Or 99.9999999999999999 percent?

Doug Wedel, Sep 3, 2008
7. ### W. Dale HallGuest

Again, from Wikipedia:

http://en.wikipedia.org/wiki/Transcendental_number

However, transcendental numbers are not rare:
indeed, almost all real and complex numbers are
transcendental, since the algebraic numbers are
countable, but the sets of real and complex
numbers are uncountable. All transcendental
numbers are irrational, since all rational
numbers are algebraic. (The converse is not true:
not all irrational numbers are transcendental.)

cardinality countable uncountable

and take your pick of ~41000 hits.

Dale

W. Dale Hall, Sep 3, 2008
8. ### W. Dale HallGuest

... stuff deleted ...

Here, I ignored the fact that Mr. Wedel quoted Wikipedia
and referred him to Wikipedia yet again.

The relevant portion of my article should have been
to note that he had no appreciation for how "almost"
one gets with "almost all".

The sets (transcendental, algebraic) of numbers are
both infinite. However, the latter (algebraic) can
be put in 1:1 correspondence with the natural numbers,
while the former (transcendental) can be put in 1:1
correspondence with the reals.

In other words, if you're comparing "how many" or
"what proportion" of transcendentals there are,
it's like this:

#transcendentals : #reals :: 1:1

#transcendentals : #algebraics :: #reals : #naturals

W. Dale Hall, Sep 3, 2008
9. ### Doug WedelGuest

This is lapidary. Thanks.

Doug Wedel, Sep 4, 2008
10. ### PubkeybreakerGuest

No. We are talking 100%. You need to learn some measure theory
to understand this. An alternative to measure theory is realizing
that
the algebraic numbers are COUNTABLE, while the transcendentals are
uncountable. Thus, the algebraic numbers form a subset of density
0 in the reals. While both sets are infinite, one set (the
transcendentals)
is "vastly" larger.

They can't be put into 1-1 correspondence. In a vague sense (and not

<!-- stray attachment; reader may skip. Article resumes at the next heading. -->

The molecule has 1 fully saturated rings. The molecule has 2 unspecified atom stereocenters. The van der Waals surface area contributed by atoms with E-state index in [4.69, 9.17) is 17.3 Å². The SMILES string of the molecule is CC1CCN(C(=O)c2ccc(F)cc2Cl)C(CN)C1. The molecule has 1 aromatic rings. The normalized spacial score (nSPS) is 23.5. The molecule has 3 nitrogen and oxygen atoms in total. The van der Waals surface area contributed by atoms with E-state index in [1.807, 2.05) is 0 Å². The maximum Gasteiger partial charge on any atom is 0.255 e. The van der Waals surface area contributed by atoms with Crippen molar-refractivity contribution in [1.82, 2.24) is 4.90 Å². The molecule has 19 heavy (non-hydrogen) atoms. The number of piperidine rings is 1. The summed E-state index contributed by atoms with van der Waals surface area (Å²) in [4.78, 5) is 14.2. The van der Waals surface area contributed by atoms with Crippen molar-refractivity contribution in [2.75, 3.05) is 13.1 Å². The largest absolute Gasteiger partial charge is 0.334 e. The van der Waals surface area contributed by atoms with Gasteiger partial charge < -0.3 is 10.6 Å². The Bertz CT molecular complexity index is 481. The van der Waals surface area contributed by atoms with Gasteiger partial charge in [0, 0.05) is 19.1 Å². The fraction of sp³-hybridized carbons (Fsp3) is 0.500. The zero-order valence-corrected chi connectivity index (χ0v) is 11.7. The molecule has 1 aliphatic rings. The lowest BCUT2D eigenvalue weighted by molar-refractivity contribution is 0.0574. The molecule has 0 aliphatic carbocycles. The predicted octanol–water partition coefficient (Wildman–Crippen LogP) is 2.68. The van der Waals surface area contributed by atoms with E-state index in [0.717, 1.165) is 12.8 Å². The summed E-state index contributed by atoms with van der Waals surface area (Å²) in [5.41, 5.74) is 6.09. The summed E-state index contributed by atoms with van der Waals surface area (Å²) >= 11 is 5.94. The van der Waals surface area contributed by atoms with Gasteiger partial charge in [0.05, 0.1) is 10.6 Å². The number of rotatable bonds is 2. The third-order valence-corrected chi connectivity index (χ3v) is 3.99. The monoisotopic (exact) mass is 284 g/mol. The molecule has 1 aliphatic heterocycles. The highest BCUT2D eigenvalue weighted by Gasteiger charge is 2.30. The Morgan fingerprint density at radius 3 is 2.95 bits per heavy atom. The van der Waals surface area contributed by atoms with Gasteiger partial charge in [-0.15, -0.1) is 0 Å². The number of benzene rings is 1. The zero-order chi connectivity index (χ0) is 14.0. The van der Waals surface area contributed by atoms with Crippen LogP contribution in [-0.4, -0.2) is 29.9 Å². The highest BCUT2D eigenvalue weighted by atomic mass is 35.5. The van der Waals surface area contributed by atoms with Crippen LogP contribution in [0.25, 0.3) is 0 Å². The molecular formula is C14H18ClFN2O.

very precise) one
could say that for EACH algebraic number there are uncountably
infinitely
many transcendentals.

Look at it another way. You know that there are infinitely many
integers.
You know that there are infinitely many integers that are perfect
squares.
Now ask: what fraction of the integers are perfect squares?

The number of integers <= than N^2 is N^2. The number of squares is N.
The fraction of squares to integers is then N/N^2. Now let N go to
infinity in the
limit.

Pubkeybreaker, Sep 4, 2008
11. ### akitaishiGuest

Hi ,

I think there is a difference between transcendentals and irrationals.

If I may boldly put, transcendental are more irrational than
irrational numbers.
I could discuss this further if anyone wishes to discuss more.

Jason Akitaishi

akitaishi, Oct 14, 2008
12. ### PubkeybreakerGuest

You may not. You don't know enough mathematics to have an opinion
on the subject.
There is a topic in mathematics known as "measures of irrationality".
I suggest that you look it up.

Liouville's theorem shows that the transcendentals are far
easier to approximate by rationals than the algebraics.
You don't know enough about the subject to conduct a meaningful
discussion.

Pubkeybreaker, Oct 14, 2008